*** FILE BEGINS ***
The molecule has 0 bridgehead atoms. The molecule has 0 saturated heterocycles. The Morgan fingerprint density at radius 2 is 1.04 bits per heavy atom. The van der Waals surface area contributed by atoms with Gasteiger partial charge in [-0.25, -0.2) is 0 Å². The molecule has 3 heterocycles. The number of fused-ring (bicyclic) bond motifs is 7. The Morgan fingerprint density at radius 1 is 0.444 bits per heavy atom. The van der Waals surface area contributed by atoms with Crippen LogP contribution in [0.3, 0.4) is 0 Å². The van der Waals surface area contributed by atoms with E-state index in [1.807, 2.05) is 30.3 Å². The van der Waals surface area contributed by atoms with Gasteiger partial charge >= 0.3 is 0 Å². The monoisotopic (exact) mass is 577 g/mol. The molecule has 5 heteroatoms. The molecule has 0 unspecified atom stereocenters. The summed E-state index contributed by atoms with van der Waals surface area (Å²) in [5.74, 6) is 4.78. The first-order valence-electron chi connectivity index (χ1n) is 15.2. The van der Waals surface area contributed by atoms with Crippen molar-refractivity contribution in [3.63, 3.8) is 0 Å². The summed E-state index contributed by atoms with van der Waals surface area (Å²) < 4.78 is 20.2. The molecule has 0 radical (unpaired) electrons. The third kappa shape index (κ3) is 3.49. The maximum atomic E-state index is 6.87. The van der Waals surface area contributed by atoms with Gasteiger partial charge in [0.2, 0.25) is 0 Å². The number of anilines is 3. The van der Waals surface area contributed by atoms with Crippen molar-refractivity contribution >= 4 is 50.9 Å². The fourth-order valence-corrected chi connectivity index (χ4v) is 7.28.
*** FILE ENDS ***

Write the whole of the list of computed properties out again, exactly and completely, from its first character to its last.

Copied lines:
The molecule has 0 bridgehead atoms. The molecule has 0 saturated heterocycles. The Morgan fingerprint density at radius 2 is 1.04 bits per heavy atom. The van der Waals surface area contributed by atoms with Gasteiger partial charge in [-0.25, -0.2) is 0 Å². The molecule has 3 heterocycles. The number of fused-ring (bicyclic) bond motifs is 7. The Morgan fingerprint density at radius 1 is 0.444 bits per heavy atom. The van der Waals surface area contributed by atoms with Crippen LogP contribution in [0.3, 0.4) is 0 Å². The van der Waals surface area contributed by atoms with E-state index in [1.807, 2.05) is 30.3 Å². The van der Waals surface area contributed by atoms with Gasteiger partial charge >= 0.3 is 0 Å². The monoisotopic (exact) mass is 577 g/mol. The molecule has 5 heteroatoms. The molecule has 0 unspecified atom stereocenters. The summed E-state index contributed by atoms with van der Waals surface area (Å²) in [5.74, 6) is 4.78. The first-order valence-electron chi connectivity index (χ1n) is 15.2. The van der Waals surface area contributed by atoms with Crippen molar-refractivity contribution in [3.63, 3.8) is 0 Å². The summed E-state index contributed by atoms with van der Waals surface area (Å²) < 4.78 is 20.2. The molecule has 0 radical (unpaired) electrons. The third kappa shape index (κ3) is 3.49. The maximum atomic E-state index is 6.87. The van der Waals surface area contributed by atoms with Gasteiger partial charge in [0.2, 0.25) is 0 Å². The number of anilines is 3. The van der Waals surface area contributed by atoms with Crippen molar-refractivity contribution >= 4 is 50.9 Å². The fourth-order valence-corrected chi connectivity index (χ4v) is 7.28.